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What are Common Causes of an Ear Infection with Pus?

By H. Colledge
Updated Mar 03, 2024
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Pus is a thick fluid, often yellowish in color, which contains immune system cells and damaged tissue, and is typically found where an infection is located. In the case of an ear infection with pus, the most common cause is bacteria infecting the outer passage of the ear, also known as the external auditory canal. For pus to be visible, the infection is more likely to be located on the outer side of the eardrum, although occasionally an infection of the middle ear can burst the eardrum and pus will escape. Some people have a tendency to develop recurring ear infections, and over-enthusiastic cleaning of the ears can irritate the canal and make infection more likely. A humid climate, skin diseases such as eczema, and swimming regularly can all increase the risk of an ear infection with pus.

Anything which damages the skin lining the external auditory canal may lead to inflammation there, known as otitis externa. Water, or bath products such as shampoo, can enter the ear, leading to irritation. Vigorous attempts to clean the ear canal sometimes remove the protective waxy coating which prevents the canal from becoming too moist, traps debris and provides an acidic environment unsuitable for bacteria. Any resulting inflammation and damage may worsen if itching is experienced and the person responds by scratching the inside of the ear, possibly breaking the skin. An ear infection that develops pus is then more likely to occur.

Skin conditions such as psoriasis sometimes occur inside the ear, causing the canal to become inflamed, with an increased risk of ear tube infection. An ear infection may even be the result of a syringing procedure to remove excess wax, if this leads to damage of the canal lining. People who swim regularly have a greater chance of contracting an ear infection with pus, and frequent swimming is one of the most common causes of ear infection. This is due to water entering the ear and making the interior less acidic, giving bacteria more of a chance to thrive.

Ear infection symptoms are variable but can include a feeling of fullness in the ear, hearing loss, pain and itching. The treatment of an ear infection with pus usually consists of ear drops, which make the inside of the ear more acidic and contain antibiotics to kill off bacteria. Pain-relieving drugs may also be required. In cases where the problem fails to resolve, and a chronic ear infection develops, referral to a specialist may be necessary. When ear infection and fever occur together this could be an emergency and it is best to see a doctor as soon as possible.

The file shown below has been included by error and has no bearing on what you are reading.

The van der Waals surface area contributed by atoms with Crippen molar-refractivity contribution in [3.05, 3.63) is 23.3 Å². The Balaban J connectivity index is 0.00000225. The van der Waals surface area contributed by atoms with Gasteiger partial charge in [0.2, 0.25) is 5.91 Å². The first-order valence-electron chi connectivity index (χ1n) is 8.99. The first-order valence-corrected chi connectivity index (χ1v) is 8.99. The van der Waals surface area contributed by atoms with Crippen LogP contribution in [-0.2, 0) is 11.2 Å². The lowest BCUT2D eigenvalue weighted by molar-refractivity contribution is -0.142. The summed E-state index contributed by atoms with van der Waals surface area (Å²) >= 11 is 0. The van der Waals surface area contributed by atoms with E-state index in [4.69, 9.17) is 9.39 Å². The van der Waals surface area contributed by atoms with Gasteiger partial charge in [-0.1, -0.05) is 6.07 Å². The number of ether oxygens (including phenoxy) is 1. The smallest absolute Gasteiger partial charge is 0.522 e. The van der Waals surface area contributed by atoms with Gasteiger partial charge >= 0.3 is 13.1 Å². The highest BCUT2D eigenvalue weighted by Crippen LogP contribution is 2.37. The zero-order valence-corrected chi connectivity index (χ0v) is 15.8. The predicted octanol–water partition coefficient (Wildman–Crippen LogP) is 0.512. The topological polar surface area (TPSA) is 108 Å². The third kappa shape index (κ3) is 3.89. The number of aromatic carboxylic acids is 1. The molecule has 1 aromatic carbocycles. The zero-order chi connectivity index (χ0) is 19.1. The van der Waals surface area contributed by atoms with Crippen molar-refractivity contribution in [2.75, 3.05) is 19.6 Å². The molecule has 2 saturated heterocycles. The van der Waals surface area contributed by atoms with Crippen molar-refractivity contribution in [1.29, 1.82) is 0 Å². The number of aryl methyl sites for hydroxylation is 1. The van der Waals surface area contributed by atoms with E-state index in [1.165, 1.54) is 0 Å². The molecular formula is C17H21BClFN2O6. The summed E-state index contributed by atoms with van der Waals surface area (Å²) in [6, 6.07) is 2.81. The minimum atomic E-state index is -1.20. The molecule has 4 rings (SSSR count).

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Discussion Comments
By discographer — On Nov 09, 2013

The article is absolutely right. Cleaning the ears frequently is not a good idea. I got an outer ear infection because of this.

When I first flushed my ears, a lot of wax came out and I felt like I could hear better afterward, so I started doing this on a regular basis. My ears became "too clean" as a result and I ended up getting a bacterial infection. I started getting yellow, foul-smelling pus from my ear. I had to take antibiotics to clear it up.

I don't flush my ears anymore. My doctor said that my ears will get rid of excess wax naturally. Cleansing already happens to a great extent when we get fluid in our ears during showers and swimming. Additional cleansing is not necessary, it's actually harmful.

By serenesurface — On Nov 09, 2013

@fify-- I know that a ruptured eardrum sounds very bad. But if you think about it, that's the only way that your inner ear can get relief from pus and the pressure caused by it.

An inner ear infection can cause hearing loss and severe pain. It will take some time but the eardrum rupture will eventually heal.

Of course, it would have been better if the inner ear infection was diagnosed early on. The doctor could have drained it for you via the Eustachian tubes.

By fify — On Nov 08, 2013

I have a ruptured eardrum because of a middle ear infection with pus. My doctor told me that so much pus accumulated in my inner ear, that my eardrum ruptured. I don't know what's going to happen now.

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